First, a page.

Bela Taraseiskey, The Hurva Synagogue, Jerusalem, acrylic on canvas, ©2009, 8.5 X 11 inches
The Hurva Synagogue, (Hebrew: בית הכנסת החורבה: Beit ha-Knesset ha-Hurba), located in the Jewish Quarter of the Old City of Jerusalem, was for centuries the site of Jerusalem's main Ashkenazi synagogue.
For centuries, the Hurva Synagogue was the largest and most important synagogue in Jerusalem. Towering high above the rooftops of the Jewish Quarter in Jerusalem’s Old City, the Hurva was a landmark of Jewish worship from the 16th century until its final destruction by the Jordanians in 1948.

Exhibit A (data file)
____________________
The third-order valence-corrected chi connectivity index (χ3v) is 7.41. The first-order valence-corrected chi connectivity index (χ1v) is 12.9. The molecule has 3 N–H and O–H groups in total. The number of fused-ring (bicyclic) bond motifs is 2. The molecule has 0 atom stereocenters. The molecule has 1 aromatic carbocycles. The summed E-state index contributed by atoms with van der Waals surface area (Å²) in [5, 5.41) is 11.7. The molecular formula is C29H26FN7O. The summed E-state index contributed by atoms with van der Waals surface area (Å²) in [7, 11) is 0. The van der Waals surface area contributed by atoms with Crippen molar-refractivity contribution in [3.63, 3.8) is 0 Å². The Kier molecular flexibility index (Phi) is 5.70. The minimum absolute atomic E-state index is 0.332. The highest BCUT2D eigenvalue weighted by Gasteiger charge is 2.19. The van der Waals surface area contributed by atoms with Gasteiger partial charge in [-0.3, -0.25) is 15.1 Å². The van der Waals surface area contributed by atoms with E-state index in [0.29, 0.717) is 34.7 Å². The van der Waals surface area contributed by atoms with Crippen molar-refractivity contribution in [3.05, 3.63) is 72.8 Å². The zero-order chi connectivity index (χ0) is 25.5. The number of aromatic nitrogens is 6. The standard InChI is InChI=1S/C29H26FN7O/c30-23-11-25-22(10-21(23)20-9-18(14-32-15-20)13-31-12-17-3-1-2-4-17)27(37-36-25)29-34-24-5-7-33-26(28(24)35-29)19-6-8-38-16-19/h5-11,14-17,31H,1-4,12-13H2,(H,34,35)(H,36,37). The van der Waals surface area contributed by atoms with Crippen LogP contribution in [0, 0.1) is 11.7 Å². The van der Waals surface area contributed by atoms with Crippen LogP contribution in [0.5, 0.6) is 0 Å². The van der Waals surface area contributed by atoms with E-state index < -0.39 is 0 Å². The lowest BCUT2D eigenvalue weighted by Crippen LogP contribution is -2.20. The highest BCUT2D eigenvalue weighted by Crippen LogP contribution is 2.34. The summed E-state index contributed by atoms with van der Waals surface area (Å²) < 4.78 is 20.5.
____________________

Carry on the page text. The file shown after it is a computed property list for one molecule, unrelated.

The Hurva, whose name means "ruin" was initially built by disciples of Rabbi Judah Hahasid in the early 18th century. It was destroyed shortly thereafter by Muslims demanding the return of loans given to build the synagogue.
Following its construction in 1864, the Hurva was the tallest building in the congested Jewish Quarter, its dome and that of the quarter's other main synagogue - Tifereth Yisrael - became a vivid and integral part of the city skyline in the second half of the 19th and the first half of the 20th centuries.
Today, the synagogue is undergoing a restoration to its former magnificence. The Hurva will be back in all its former glory as both a synagogue and a center for World Jewry*
*From article by Etgar Lefkovits. The Jerusalem Post, Mar 28, 2008